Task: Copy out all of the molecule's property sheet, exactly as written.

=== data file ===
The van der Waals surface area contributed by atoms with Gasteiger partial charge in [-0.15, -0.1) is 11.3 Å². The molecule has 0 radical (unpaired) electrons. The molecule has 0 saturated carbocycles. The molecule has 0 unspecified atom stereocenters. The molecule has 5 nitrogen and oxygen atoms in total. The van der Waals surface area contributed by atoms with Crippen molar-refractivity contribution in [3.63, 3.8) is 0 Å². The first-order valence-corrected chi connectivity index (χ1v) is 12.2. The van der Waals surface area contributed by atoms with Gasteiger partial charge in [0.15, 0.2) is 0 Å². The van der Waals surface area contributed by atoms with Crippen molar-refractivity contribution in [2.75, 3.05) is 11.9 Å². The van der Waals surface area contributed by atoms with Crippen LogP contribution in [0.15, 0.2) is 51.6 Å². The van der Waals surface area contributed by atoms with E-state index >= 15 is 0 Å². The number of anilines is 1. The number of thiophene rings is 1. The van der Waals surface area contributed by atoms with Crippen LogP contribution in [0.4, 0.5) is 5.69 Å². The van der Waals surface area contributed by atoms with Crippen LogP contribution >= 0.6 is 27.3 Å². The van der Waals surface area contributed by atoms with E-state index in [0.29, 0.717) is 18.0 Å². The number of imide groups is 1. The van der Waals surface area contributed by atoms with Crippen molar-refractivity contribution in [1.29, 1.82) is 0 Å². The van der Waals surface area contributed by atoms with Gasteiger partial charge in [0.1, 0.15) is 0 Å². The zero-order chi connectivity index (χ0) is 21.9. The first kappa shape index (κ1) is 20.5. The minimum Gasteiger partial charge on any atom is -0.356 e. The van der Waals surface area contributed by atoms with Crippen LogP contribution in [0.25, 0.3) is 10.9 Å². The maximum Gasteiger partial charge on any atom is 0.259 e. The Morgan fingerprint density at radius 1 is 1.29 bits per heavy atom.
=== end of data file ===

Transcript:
The van der Waals surface area contributed by atoms with Gasteiger partial charge in [-0.15, -0.1) is 11.3 Å². The molecule has 0 radical (unpaired) electrons. The molecule has 0 saturated carbocycles. The molecule has 0 unspecified atom stereocenters. The molecule has 5 nitrogen and oxygen atoms in total. The van der Waals surface area contributed by atoms with Crippen molar-refractivity contribution in [3.63, 3.8) is 0 Å². The first-order valence-corrected chi connectivity index (χ1v) is 12.2. The van der Waals surface area contributed by atoms with Gasteiger partial charge in [0.15, 0.2) is 0 Å². The van der Waals surface area contributed by atoms with Crippen molar-refractivity contribution in [2.75, 3.05) is 11.9 Å². The van der Waals surface area contributed by atoms with Crippen LogP contribution in [0.15, 0.2) is 51.6 Å². The van der Waals surface area contributed by atoms with E-state index >= 15 is 0 Å². The number of anilines is 1. The number of thiophene rings is 1. The van der Waals surface area contributed by atoms with Crippen LogP contribution in [0.4, 0.5) is 5.69 Å². The van der Waals surface area contributed by atoms with Crippen LogP contribution >= 0.6 is 27.3 Å². The van der Waals surface area contributed by atoms with E-state index in [0.29, 0.717) is 18.0 Å². The number of imide groups is 1. The van der Waals surface area contributed by atoms with Crippen molar-refractivity contribution in [1.29, 1.82) is 0 Å². The van der Waals surface area contributed by atoms with Gasteiger partial charge in [0.1, 0.15) is 0 Å². The zero-order chi connectivity index (χ0) is 21.9. The first kappa shape index (κ1) is 20.5. The minimum Gasteiger partial charge on any atom is -0.356 e. The van der Waals surface area contributed by atoms with Crippen LogP contribution in [0.25, 0.3) is 10.9 Å². The maximum Gasteiger partial charge on any atom is 0.259 e. The Morgan fingerprint density at radius 1 is 1.29 bits per heavy atom.